While TV reception problems can strike at any time they usually strike at the worst time. Mostly it seems to be in the middle of our favourite shows or at the crucial point in a film. Digital TV reception problems, or no digital TV signal, are relatively common and most solutions are also straightforward. Although rare, you may find that your TV reception has completely disappeared but the most common problems tend to be with a variety of picture issues. Sometimes you’ll notice that increased pixilation and freezing is occurring on a regular basis or that the screen goes blank and displays a poor reception message. Problems can be intermittent or develop into a constant issue. Before ringing the BBC (responsible for terrestrial TV transmissions) here are a few simple checks to consider.
Basic Wiring Checks
In the old days, when TV equipment consisted of little more than the TV and a connection to an aerial problems were less frequent. Today, there’s more electronic kit involved and the more kit you have the more sources of problems or faults there are. In the case of digital TV you’ll have either a set top box or a fully integrated digital TV. The most common problem behind reception issues tends to be down to all that cabling between boxes and aerials. If you’ve noticed that picture pixelates, or freezes from time to time, problems with your cables can often be the cause. Before checking the cables switch everything off and then check all and any cables for damage, wear and tear or loose connections to sockets. Worn or damaged cables are likely to cause problems, so if you notice any wear and tear you may find that replacing the cables will solve the problem. Unplug and re-plug the cables to ensure they’ve not worked themselves loose or been knocked or disturbed. Once you’re happy the cables are back in place, turn everything back on and see how things go.
Delete Your Channels (the Retune Option)
Retuning is recommended for digital TV on a regular basis. Channel information is updated far more frequently with digital TV than with the old analogue service. Installers and broadcasters recommend a full retune every three to six months – your TV may even display a message telling you that a retune is required. You may need your manufacturer’s instructions to complete the retune but these will be available online if you’ve lost them! In most cases the retune process is simple and follows (roughly) the following options. Switch everything on and on your remote press menu; pick the ‘set-up’ option followed by ‘retune’. You’ll need to agree to ‘delete all channels’ when promoted. Don’t worry; this is normal, as the set needs to clear its old settings before reinstalling the new ones. In most cases this will then happen automatically, taking only a few minutes. This process will generally resolve issues including missing channels. If you live in an area served by transmitters for two different broadcasting areas you may find that after a retune you’ll pick up a different local news channel. In this case you’ll have to retune using the manual, not auto, option, and pick the local channels you require. Again, this process should be outlined in your manufacturer’s instructions.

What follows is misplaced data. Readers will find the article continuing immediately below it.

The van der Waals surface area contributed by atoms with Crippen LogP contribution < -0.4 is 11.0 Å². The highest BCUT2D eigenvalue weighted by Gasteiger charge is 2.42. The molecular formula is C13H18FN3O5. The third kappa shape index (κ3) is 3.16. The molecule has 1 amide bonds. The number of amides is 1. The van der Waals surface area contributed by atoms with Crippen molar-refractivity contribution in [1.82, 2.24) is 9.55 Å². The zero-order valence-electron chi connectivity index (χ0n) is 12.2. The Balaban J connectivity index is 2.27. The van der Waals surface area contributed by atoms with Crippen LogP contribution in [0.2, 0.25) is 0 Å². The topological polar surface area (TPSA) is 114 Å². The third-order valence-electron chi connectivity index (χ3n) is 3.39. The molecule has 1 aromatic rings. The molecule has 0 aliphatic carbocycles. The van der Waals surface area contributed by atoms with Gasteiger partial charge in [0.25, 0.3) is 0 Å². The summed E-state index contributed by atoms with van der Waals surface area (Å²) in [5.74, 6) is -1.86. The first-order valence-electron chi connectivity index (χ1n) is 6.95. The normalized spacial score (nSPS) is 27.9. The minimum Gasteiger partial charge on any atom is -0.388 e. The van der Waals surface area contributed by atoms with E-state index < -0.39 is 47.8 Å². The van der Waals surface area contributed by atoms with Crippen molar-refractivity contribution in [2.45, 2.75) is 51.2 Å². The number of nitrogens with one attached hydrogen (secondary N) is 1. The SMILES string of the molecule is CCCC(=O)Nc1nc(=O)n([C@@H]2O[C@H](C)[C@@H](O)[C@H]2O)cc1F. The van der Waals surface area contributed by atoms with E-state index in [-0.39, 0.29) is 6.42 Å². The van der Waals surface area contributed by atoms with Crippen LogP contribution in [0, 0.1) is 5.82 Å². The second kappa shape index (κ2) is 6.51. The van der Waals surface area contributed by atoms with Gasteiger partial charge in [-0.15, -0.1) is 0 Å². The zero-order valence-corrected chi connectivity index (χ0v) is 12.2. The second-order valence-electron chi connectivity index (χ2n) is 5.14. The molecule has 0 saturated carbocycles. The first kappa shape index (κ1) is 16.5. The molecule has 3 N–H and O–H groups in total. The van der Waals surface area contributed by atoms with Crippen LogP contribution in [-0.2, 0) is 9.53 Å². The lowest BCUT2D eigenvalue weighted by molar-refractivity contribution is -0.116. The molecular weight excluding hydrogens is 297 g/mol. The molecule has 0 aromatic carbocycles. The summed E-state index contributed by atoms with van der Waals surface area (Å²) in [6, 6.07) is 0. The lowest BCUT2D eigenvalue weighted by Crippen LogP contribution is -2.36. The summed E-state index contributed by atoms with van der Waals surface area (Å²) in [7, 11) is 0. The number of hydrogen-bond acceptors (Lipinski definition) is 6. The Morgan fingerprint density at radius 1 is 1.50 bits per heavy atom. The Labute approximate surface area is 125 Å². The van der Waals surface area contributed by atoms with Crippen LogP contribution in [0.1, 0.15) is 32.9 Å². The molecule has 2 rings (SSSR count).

Has Your Aerial Taken Flight?
Your aerial installation may, of course, be behind the problems. Certainly after the high winds of recent months several aerials have been left facing in the wrong direction (if not having flown off for pastures new). If you have an external aerial check it’s pointing in the right direction for your local transmitter (see which way others in the area point as a very rough guide). A TV aerial engineer can help to replace, repair or reposition aerials if you’re not confident doing so yourself and/or aren’t sure of the best position for the aerial. Internal aerials in the loft are less likely to have been damaged in the winds recently but they can be worth checking if you’re having reception problems. Indoor aerials are not as effective as external ones – the signal is compromised by walls and roofing materials. Try to position, securely, at the best angle for reception. Also avoid water pipes, tanks and electrical cables – these can de-tune a digital signal. Fit, or ask an aerial engineer to fit, a high-gain aerial in the loft, if the problems persist.
If you continue to suffer poor reception and all of the above issues have been checked, contact the BBC to report disrupted digital TV services. For cable and satellite services you’ll need to contact your provider, as the BBC only cover terrestrial TV transmission. In most cases, however, checking internal cables, your aerial installation and performing a retune from time to time, should resolve any issues with digital TV reception!
While digital TV problems can strike at any time, they usually strike at the most inconvenient, writes TV fan Jack Shepherd. Most can be resolved simply, however and this post looks at how to resolve most common problems with TV reception.